JEFFERSON CITY — Gov. Jay Nixon accomplished his top priority for the legislative session. But he has failed to fulfill the main promise of his campaign.
At the conclusion of his first legislative session Friday, Nixon reveled in passage of "an emergency jobs bill" that he had declared job No. 1 upon taking office in January.
But Nixon was unable to achieve even a modest portion of his bold campaign pledge to restore the 2005 cuts to Missouri's Medicaid health care program for the poor.
Though the results were mixed, Nixon proclaimed the session a success.
"You bet we scored this session," Nixon told reporters, using a football analogy. "The extra point may have been blocked, but we scored a touchdown."
The reality is "the people who voted for him didn't get what they thought they were getting," said George Connor, chairman of the political science department at Missouri State University. "I think maybe Governor Nixon was overselling his ability to get the Medicaid cuts (reversed)."
Nixon nearly didn't get either of his marquee issues.
The Democratic governor began the year with bipartisan applause in his State of the State address when he challenged legislators: "Send me an emergency jobs plan before the March break."
The House acted quickly, but the Senate did not. After several months of filibusters and negotiations, the economic development legislation still was in jeopardy on the penultimate night of the legislative session.
That it passed on the final day is at least partially attributable to the perseverance of Nixon's administration. Sponsoring Rep. Tim Flook, R-Liberty, credited Nixon and his staff for helping to strike a compromise that expanded several of Missouri's tax incentives for businesses while reining in others that some lawmakers feared had grown to budget-busting proportions.
The final bill also includes expanded job training provisions sought by Nixon and the elimination of Missouri's corporate franchise tax for three-quarters of the businesses currently paying it — a provision pushed first by House Republicans but embraced by the governor as "targeted tax relief."
Throughout the session, Nixon pushed for legislation that would have expanded government health care to 35,000 low-income parents, a trimmed down version of his campaign pledge. The Republican-led Senate got on board, but the Republican-led House did not.
In fact, Republican House members repeatedly rejected Nixon's health care plan.
Although it would have been funded with money from hospitals and the federal government, House leaders insisted Nixon's plan could have cost the state in the future and equated it to welfare for the able-bodied.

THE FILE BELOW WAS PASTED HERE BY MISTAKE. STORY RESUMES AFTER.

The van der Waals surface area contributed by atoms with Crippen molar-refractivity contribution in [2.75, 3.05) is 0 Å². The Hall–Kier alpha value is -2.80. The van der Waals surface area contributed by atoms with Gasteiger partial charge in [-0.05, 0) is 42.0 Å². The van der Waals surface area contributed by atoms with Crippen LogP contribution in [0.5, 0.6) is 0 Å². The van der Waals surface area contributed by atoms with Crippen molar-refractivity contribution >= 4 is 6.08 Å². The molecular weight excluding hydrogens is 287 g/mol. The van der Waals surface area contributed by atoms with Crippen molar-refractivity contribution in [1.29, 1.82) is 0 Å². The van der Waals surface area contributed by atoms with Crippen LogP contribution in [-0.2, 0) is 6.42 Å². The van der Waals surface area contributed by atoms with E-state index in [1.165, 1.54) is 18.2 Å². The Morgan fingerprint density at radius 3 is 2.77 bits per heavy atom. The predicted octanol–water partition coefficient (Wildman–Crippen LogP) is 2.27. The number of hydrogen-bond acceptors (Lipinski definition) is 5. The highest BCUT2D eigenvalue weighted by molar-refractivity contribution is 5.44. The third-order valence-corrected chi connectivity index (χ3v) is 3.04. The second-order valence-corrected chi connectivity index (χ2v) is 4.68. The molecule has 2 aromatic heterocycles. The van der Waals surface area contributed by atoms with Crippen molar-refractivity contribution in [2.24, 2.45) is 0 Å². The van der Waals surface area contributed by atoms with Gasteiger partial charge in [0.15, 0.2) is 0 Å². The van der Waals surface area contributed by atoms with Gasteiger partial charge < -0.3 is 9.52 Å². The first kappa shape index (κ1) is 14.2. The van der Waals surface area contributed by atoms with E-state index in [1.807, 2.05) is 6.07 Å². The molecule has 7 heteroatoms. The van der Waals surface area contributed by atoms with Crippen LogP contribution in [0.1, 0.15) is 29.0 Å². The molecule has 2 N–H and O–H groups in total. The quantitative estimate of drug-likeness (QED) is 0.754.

"The legislature's failure to expand health care this year was shortsighted, but I will continue to pursue this issue," Nixon said at his post-session news conference.
Then Nixon downplayed the failure of his health care agenda, saying he had made progress by winning the support of hospitals, business groups and the Senate before it was spiked by House Republicans.
Nixon's health care plan failed largely because of partisan and ideological opposition from Republicans, who believe they made the right choice four years ago when eliminating Medicaid coverage for around 100,000 Missourians and reducing benefits for hundreds of thousands of others.
But there is a sense in which the failure of Nixon's health care plan and the success of the economic development legislation are linked.
As the economy soured in the final months before last November's election, Nixon began shifting his campaign emphasis, putting his health care proposals, and essentially his entire platform, under the umbrella of an economic plan.
"I think he recognized the economic situation in the state of Missouri gave him an opportunity to do something in that area, and the politics in Jefferson City were not going to let him accomplish his goal with respect to the health care issue," Connor said.
Connor gives Nixon's first legislative session an average grade.
Overall, "it probably went about as well as you can expect of a governor in his first year facing a legislature controlled by the opposition," added Peverill Squire, a political scientist at MU.
Although House Republicans accused a Nixon staffer of trying to bribe members for positive votes on the health care bill — an assertion denied by Nixon — lawmakers generally gave the governor good marks for his approach with lawmakers.
"The governor was very engaged, I've talked to him often at night," said House Speaker Ron Richard, R-Joplin.
Senate President Pro Tem Charlie Shields said Nixon, a former senator himself, conferred weekly with Senate leaders.
"He intervened where appropriate and did not intervene when not appropriate," said Shields, R-St. Joseph. "It is a tricky little ability to know when to do that and when not to do that."
No matter the results, Nixon said his first legislative session was successful in building relationships, which could pay off in the future.
"I think we began to have real serious and respectful conversations about important issues facing the state," Nixon said.